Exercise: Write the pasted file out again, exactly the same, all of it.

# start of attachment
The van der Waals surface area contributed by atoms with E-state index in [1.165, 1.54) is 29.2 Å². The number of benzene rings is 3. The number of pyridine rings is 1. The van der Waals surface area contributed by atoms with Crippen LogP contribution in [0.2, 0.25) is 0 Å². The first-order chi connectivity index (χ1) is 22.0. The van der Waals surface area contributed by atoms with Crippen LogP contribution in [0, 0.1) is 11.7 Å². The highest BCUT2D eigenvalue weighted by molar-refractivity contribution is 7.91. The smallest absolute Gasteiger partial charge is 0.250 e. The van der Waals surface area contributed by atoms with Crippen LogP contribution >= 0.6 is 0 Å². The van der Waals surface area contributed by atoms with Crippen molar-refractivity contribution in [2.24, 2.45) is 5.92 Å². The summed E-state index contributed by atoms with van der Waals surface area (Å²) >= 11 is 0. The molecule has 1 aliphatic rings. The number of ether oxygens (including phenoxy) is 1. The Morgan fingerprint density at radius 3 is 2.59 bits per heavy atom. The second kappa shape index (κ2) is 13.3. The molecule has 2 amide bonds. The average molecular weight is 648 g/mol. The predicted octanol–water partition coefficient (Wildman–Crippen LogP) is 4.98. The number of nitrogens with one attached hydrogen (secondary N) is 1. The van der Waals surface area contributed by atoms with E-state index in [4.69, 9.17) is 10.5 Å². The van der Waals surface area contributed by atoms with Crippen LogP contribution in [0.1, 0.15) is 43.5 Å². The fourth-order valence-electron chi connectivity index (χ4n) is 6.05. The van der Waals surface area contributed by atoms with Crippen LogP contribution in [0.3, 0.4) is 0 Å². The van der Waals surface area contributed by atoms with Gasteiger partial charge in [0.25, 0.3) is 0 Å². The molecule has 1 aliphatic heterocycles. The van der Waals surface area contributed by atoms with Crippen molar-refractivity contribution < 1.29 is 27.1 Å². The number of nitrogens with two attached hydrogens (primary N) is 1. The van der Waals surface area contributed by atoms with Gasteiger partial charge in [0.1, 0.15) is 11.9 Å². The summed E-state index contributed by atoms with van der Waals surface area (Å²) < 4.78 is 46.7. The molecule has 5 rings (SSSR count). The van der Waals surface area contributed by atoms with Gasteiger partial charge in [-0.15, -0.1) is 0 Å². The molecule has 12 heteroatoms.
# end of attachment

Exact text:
The van der Waals surface area contributed by atoms with E-state index in [1.165, 1.54) is 29.2 Å². The number of benzene rings is 3. The number of pyridine rings is 1. The van der Waals surface area contributed by atoms with Crippen LogP contribution in [0.2, 0.25) is 0 Å². The first-order chi connectivity index (χ1) is 22.0. The van der Waals surface area contributed by atoms with Crippen LogP contribution in [0, 0.1) is 11.7 Å². The highest BCUT2D eigenvalue weighted by molar-refractivity contribution is 7.91. The smallest absolute Gasteiger partial charge is 0.250 e. The van der Waals surface area contributed by atoms with Crippen LogP contribution >= 0.6 is 0 Å². The van der Waals surface area contributed by atoms with Crippen molar-refractivity contribution in [2.24, 2.45) is 5.92 Å². The summed E-state index contributed by atoms with van der Waals surface area (Å²) >= 11 is 0. The molecule has 1 aliphatic rings. The number of ether oxygens (including phenoxy) is 1. The Morgan fingerprint density at radius 3 is 2.59 bits per heavy atom. The second kappa shape index (κ2) is 13.3. The molecule has 2 amide bonds. The average molecular weight is 648 g/mol. The predicted octanol–water partition coefficient (Wildman–Crippen LogP) is 4.98. The number of nitrogens with one attached hydrogen (secondary N) is 1. The van der Waals surface area contributed by atoms with E-state index in [4.69, 9.17) is 10.5 Å². The van der Waals surface area contributed by atoms with Crippen LogP contribution in [0.1, 0.15) is 43.5 Å². The fourth-order valence-electron chi connectivity index (χ4n) is 6.05. The van der Waals surface area contributed by atoms with Crippen LogP contribution in [0.3, 0.4) is 0 Å². The van der Waals surface area contributed by atoms with Gasteiger partial charge in [0.25, 0.3) is 0 Å². The molecule has 1 aliphatic heterocycles. The van der Waals surface area contributed by atoms with Crippen molar-refractivity contribution < 1.29 is 27.1 Å². The number of nitrogens with two attached hydrogens (primary N) is 1. The van der Waals surface area contributed by atoms with Gasteiger partial charge in [0.1, 0.15) is 11.9 Å². The summed E-state index contributed by atoms with van der Waals surface area (Å²) < 4.78 is 46.7. The molecule has 5 rings (SSSR count). The van der Waals surface area contributed by atoms with Gasteiger partial charge in [-0.15, -0.1) is 0 Å². The molecule has 12 heteroatoms.